Many people may not know whether they sleepwalk, but a recent survey has revealed that one in three people in the US admitted to doing it at least once during their lives.
The study also looked into causal factors that can increase the likelihood of sleepwalking, and found that severe depression and other sleep disorders may increase the possibility. These findings are interesting for researchers as an increasing amount of studies look to analyse how well (or unwell) we are sleeping at the moment.
"We did not know what was the prevalence of sleepwalking - as a disorder - in the general population, and that was a big problem," said Maurice Ohayon, director of the Stanford Sleep Epidemiology Research Center in California, who led the study, which appeared in the journal Neurology.
Past research has largely been confined to laboratories, but this creates an artificial scenario which may not reflect trends that are happening at home. This is something Mr Ohayon wanted to address, conducting a study which actually focused on peoples lives.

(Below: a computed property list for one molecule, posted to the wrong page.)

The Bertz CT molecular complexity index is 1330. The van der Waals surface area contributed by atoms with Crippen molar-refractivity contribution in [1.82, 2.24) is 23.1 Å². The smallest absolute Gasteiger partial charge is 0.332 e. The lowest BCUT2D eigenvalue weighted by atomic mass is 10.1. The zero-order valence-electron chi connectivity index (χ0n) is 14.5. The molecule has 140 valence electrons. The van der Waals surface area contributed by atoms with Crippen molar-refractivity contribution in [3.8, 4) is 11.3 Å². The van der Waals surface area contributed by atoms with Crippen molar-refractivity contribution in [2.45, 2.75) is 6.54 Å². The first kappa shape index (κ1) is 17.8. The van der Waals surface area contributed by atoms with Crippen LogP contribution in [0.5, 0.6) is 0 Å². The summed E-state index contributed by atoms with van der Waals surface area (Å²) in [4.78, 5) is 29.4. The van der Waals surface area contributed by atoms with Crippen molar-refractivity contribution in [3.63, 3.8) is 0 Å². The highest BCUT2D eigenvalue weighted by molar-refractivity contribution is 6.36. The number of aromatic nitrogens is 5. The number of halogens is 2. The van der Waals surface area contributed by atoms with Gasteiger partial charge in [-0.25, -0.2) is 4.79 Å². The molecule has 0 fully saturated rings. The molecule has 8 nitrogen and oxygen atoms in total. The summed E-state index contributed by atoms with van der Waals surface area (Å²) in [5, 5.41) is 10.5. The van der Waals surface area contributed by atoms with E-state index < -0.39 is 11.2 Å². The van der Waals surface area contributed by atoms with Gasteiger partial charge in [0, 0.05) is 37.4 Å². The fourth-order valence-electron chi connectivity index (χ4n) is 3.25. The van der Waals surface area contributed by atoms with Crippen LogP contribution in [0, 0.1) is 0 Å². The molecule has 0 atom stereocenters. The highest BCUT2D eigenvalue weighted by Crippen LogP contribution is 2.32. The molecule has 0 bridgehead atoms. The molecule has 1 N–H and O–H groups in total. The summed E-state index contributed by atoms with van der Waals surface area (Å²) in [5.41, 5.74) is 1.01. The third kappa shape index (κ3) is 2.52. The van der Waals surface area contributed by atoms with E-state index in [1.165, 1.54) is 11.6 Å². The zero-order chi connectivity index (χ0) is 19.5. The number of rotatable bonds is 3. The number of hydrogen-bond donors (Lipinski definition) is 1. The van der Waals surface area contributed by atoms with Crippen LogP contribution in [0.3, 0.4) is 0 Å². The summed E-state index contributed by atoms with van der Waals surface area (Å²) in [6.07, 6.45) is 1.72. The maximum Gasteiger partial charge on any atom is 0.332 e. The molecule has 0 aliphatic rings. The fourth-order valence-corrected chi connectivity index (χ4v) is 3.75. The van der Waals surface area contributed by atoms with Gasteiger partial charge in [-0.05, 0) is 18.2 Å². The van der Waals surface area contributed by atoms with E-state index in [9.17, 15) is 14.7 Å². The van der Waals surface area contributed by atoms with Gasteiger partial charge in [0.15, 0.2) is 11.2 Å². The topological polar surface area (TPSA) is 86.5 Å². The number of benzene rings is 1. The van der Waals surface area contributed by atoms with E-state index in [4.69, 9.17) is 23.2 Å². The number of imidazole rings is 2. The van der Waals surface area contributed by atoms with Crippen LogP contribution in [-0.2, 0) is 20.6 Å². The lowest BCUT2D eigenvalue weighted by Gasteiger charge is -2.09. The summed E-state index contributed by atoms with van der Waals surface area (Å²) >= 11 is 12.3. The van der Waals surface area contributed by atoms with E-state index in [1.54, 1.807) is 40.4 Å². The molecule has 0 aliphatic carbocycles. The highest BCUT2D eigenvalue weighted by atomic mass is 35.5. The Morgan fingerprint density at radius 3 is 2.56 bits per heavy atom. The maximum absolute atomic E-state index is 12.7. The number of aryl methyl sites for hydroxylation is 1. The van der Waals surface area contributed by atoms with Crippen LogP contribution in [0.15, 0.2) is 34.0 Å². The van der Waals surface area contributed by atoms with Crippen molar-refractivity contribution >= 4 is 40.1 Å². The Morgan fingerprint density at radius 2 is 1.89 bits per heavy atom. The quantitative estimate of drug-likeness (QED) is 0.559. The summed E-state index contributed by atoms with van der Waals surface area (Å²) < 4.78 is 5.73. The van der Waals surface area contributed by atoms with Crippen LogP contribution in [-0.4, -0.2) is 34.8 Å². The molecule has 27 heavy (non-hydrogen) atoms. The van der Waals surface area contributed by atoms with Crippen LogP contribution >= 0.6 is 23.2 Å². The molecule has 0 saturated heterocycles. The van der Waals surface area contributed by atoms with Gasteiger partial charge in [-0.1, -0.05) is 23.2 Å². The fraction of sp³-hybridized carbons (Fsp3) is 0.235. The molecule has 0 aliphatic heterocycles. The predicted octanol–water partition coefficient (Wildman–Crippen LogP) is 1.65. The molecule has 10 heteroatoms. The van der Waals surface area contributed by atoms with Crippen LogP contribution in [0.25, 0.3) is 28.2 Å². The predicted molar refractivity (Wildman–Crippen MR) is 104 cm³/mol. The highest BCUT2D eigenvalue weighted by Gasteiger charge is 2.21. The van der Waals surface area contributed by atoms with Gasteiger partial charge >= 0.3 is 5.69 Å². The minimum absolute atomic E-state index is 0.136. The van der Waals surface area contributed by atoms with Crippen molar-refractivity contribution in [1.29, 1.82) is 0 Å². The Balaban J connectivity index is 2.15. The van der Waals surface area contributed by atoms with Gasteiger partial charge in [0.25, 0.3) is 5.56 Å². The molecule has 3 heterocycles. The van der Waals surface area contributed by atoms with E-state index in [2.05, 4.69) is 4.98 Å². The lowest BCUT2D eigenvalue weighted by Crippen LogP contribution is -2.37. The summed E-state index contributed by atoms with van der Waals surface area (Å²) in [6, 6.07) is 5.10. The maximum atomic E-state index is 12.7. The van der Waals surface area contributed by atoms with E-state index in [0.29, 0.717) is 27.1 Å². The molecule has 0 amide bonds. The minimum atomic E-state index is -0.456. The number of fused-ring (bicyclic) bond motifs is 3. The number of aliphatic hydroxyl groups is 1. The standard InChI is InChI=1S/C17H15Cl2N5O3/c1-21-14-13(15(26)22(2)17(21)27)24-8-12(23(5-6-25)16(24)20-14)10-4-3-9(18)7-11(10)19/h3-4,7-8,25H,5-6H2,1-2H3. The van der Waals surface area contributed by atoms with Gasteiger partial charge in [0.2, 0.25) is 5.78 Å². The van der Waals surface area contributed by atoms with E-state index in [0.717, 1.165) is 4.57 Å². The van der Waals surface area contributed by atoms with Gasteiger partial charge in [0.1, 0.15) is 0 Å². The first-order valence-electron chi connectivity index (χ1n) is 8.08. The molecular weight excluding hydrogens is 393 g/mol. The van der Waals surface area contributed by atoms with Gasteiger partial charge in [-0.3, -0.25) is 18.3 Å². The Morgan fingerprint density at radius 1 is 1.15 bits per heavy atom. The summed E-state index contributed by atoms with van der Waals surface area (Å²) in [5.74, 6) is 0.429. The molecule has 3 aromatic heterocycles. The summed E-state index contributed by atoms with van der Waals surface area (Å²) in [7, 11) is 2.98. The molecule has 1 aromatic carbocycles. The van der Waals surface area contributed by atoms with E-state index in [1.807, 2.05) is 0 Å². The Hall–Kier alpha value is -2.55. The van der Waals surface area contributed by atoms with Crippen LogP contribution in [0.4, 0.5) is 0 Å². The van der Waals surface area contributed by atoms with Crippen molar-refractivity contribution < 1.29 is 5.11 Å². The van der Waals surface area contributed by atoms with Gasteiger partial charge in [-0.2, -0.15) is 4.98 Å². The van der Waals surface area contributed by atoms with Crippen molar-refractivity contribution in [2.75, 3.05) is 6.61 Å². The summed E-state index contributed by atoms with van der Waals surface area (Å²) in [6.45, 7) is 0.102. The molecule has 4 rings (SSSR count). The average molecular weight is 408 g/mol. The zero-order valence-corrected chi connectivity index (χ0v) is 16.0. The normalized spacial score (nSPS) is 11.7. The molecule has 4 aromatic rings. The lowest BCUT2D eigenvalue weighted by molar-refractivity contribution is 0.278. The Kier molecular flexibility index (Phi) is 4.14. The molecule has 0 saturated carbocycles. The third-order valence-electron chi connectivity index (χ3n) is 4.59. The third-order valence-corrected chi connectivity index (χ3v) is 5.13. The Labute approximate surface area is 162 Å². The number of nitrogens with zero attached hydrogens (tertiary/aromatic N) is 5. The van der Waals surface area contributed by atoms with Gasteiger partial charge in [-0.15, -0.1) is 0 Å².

Questions asked in the survey included an analysis of lifestyle and sleeping habits, overall health and whether they had any sleep, mental or other types of disorders, including sleepwalking. The results showed that people with sleep apnea or insomnia, heavy drinkers and people taking sleeping pills are more likely to sleepwalk.
Drugs seemed to be a prominent causal factor, with the researchers also tying sleepwalking patterns to antidepressant drugs such as selective serotonin reuptake inhibitors, but the researchers said this could be explained by the conditions those drugs treat. Both major depression and OCD were also linked to sleepwalking.
Timothy Young, a neurologist and sleep medicine specialist with the Mayo Clinic Health System in Eau Claire, Wisconsin, said he wasn’t surprised by the results. He said that sleepwalking usually tapers off as we get older, with the condition being particularly prominent in children.
Posted by Michael Ewing